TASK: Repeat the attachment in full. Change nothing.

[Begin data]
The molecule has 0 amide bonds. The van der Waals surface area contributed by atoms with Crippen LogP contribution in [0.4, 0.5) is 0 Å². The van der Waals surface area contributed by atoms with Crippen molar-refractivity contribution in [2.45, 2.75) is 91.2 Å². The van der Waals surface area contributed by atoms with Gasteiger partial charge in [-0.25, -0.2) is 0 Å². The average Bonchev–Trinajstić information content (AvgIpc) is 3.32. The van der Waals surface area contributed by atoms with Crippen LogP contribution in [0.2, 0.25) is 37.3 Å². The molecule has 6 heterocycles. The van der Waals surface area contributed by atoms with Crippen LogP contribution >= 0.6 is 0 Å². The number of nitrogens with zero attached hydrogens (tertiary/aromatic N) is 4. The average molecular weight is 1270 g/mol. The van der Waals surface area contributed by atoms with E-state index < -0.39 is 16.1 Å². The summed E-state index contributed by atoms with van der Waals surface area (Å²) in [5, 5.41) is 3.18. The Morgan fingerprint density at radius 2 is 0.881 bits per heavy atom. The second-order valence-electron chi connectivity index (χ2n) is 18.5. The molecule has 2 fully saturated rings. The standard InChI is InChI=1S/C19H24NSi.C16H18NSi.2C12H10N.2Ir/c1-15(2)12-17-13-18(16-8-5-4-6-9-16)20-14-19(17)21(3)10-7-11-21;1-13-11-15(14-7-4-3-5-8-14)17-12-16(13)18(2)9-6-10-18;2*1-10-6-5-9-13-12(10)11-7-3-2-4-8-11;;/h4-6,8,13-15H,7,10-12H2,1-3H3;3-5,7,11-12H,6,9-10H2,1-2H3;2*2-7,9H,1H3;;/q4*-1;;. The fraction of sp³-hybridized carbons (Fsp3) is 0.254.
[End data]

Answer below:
The molecule has 0 amide bonds. The van der Waals surface area contributed by atoms with Crippen LogP contribution in [0.4, 0.5) is 0 Å². The van der Waals surface area contributed by atoms with Crippen molar-refractivity contribution in [2.45, 2.75) is 91.2 Å². The van der Waals surface area contributed by atoms with Gasteiger partial charge in [-0.25, -0.2) is 0 Å². The average Bonchev–Trinajstić information content (AvgIpc) is 3.32. The van der Waals surface area contributed by atoms with Crippen LogP contribution in [0.2, 0.25) is 37.3 Å². The molecule has 6 heterocycles. The van der Waals surface area contributed by atoms with Crippen LogP contribution >= 0.6 is 0 Å². The number of nitrogens with zero attached hydrogens (tertiary/aromatic N) is 4. The average molecular weight is 1270 g/mol. The van der Waals surface area contributed by atoms with E-state index < -0.39 is 16.1 Å². The summed E-state index contributed by atoms with van der Waals surface area (Å²) in [5, 5.41) is 3.18. The Morgan fingerprint density at radius 2 is 0.881 bits per heavy atom. The second-order valence-electron chi connectivity index (χ2n) is 18.5. The molecule has 2 fully saturated rings. The standard InChI is InChI=1S/C19H24NSi.C16H18NSi.2C12H10N.2Ir/c1-15(2)12-17-13-18(16-8-5-4-6-9-16)20-14-19(17)21(3)10-7-11-21;1-13-11-15(14-7-4-3-5-8-14)17-12-16(13)18(2)9-6-10-18;2*1-10-6-5-9-13-12(10)11-7-3-2-4-8-11;;/h4-6,8,13-15H,7,10-12H2,1-3H3;3-5,7,11-12H,6,9-10H2,1-2H3;2*2-7,9H,1H3;;/q4*-1;;. The fraction of sp³-hybridized carbons (Fsp3) is 0.254.